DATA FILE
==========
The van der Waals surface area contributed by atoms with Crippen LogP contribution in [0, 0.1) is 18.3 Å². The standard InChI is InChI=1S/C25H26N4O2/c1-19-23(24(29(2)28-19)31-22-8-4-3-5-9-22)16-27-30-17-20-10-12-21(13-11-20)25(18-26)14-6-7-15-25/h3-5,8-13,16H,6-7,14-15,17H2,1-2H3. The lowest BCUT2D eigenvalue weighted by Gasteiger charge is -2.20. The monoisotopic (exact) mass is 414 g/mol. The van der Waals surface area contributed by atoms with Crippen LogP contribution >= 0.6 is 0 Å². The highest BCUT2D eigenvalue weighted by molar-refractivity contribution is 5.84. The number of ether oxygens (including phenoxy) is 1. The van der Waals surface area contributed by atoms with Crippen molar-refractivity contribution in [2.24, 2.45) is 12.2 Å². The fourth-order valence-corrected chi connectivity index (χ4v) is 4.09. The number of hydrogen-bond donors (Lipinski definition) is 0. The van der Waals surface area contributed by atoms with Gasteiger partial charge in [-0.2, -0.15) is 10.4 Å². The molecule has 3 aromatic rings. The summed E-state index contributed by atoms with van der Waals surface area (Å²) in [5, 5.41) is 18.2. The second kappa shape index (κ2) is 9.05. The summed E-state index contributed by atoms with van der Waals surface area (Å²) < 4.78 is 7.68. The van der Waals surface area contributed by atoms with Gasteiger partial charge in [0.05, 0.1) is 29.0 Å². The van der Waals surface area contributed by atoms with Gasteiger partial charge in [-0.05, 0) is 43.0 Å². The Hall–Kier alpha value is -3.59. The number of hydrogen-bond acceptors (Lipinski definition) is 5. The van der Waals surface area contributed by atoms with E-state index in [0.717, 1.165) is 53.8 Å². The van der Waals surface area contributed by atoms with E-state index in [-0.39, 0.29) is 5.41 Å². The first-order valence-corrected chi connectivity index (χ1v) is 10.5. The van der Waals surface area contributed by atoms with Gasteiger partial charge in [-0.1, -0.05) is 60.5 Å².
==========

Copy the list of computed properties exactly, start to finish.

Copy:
The van der Waals surface area contributed by atoms with Crippen LogP contribution in [0, 0.1) is 18.3 Å². The standard InChI is InChI=1S/C25H26N4O2/c1-19-23(24(29(2)28-19)31-22-8-4-3-5-9-22)16-27-30-17-20-10-12-21(13-11-20)25(18-26)14-6-7-15-25/h3-5,8-13,16H,6-7,14-15,17H2,1-2H3. The lowest BCUT2D eigenvalue weighted by Gasteiger charge is -2.20. The monoisotopic (exact) mass is 414 g/mol. The van der Waals surface area contributed by atoms with Crippen LogP contribution >= 0.6 is 0 Å². The highest BCUT2D eigenvalue weighted by molar-refractivity contribution is 5.84. The number of ether oxygens (including phenoxy) is 1. The van der Waals surface area contributed by atoms with Crippen molar-refractivity contribution in [2.24, 2.45) is 12.2 Å². The fourth-order valence-corrected chi connectivity index (χ4v) is 4.09. The number of hydrogen-bond donors (Lipinski definition) is 0. The van der Waals surface area contributed by atoms with Gasteiger partial charge in [-0.2, -0.15) is 10.4 Å². The molecule has 3 aromatic rings. The summed E-state index contributed by atoms with van der Waals surface area (Å²) in [5, 5.41) is 18.2. The second kappa shape index (κ2) is 9.05. The summed E-state index contributed by atoms with van der Waals surface area (Å²) < 4.78 is 7.68. The van der Waals surface area contributed by atoms with Gasteiger partial charge in [0.05, 0.1) is 29.0 Å². The van der Waals surface area contributed by atoms with Gasteiger partial charge in [-0.05, 0) is 43.0 Å². The Hall–Kier alpha value is -3.59. The number of hydrogen-bond acceptors (Lipinski definition) is 5. The van der Waals surface area contributed by atoms with E-state index in [0.717, 1.165) is 53.8 Å². The van der Waals surface area contributed by atoms with E-state index in [-0.39, 0.29) is 5.41 Å². The first-order valence-corrected chi connectivity index (χ1v) is 10.5. The van der Waals surface area contributed by atoms with Gasteiger partial charge in [-0.1, -0.05) is 60.5 Å².